We're going to keep it pretty close in format to the YouTube shows - I'll talk about three movies, Johnny will ask me some questions from the audience and YouTube subscribers, and I'll be interviewing a "Surprise Guest", who has had something to do related to the "Golden Age of Hollywood."
How many movies do you own on DVD and video?
Around two thousand at last count, but they breed like rabbits, so I'm never really sure.
What recent or upcoming DVD release put a big smile on your face?
The Big Gay Musical because I played God in it, and a Swedish vampire movie that I loved called Let The Right One In - so atmospheric and creepy. I'm also crazy about the Warner Brothers Studio classics series where you can order hard-to-get movies from their archives.
What are a few movies that you wish would be released on DVD?
The Cobweb and Two Weeks In Another Town both directed by Vincente Minnelli, Where Love Has Gone with Bette Davis and Susan Hayward, A Stolen Life with Bette Davis, Back Street, White Witch Doctor and Untamed with Susan Hayward, Cry Wolf and The Two Mrs. Carrolls with Barbara Stanwyck, Love Letters with Jennifer Jones, and The Farmer's Daughter with Loretta Young. I know, I know, almost all actresses - but "What's a mother to do?"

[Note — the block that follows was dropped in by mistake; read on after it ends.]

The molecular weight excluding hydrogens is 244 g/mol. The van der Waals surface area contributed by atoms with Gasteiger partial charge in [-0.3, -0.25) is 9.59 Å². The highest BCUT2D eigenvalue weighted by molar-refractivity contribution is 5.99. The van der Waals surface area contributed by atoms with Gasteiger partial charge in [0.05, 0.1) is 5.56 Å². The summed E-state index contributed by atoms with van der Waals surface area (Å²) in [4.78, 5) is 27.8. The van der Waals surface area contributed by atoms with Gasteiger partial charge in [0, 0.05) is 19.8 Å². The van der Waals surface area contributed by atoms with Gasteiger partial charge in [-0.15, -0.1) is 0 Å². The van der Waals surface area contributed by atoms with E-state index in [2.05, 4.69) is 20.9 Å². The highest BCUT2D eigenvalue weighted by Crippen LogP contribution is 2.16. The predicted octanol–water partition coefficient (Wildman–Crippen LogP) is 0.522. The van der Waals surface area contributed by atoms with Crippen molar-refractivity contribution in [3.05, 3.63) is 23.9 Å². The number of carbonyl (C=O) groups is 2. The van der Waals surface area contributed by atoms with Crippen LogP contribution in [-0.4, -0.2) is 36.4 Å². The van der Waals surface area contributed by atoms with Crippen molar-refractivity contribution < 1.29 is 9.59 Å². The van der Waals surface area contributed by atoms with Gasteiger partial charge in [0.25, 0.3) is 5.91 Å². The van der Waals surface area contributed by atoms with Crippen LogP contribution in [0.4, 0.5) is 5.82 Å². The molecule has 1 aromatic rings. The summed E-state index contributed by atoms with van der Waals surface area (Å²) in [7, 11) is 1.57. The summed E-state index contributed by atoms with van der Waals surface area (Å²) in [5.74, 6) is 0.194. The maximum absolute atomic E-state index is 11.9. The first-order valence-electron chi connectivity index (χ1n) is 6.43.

Do you remember the first movie that you ever saw?
It was Cecil B. DeMille's The Greatest Show On Earth. I was five years old. I fell in love with Gloria Grahame and I've loved her ever since. And I got all hot and bothered by a shirtless Cornell Wilde, though I didn't understand why at the time.
The last good movie I saw in a theater was:
It was a screening of All About Eve that Turner Classics did at The Ziegfield Theatre here in New York. It's always a treat to see it on the big screen and share the joy of young people who've never experienced it and are blown away by it. It just gives me tingles.
My favorite celebrity autobiography or biography is:
Change Lobsters and Dance by Lilli Palmer and The Noel Coward Diaries.
If I was stranded on a desert island for a year, I would want to listen to: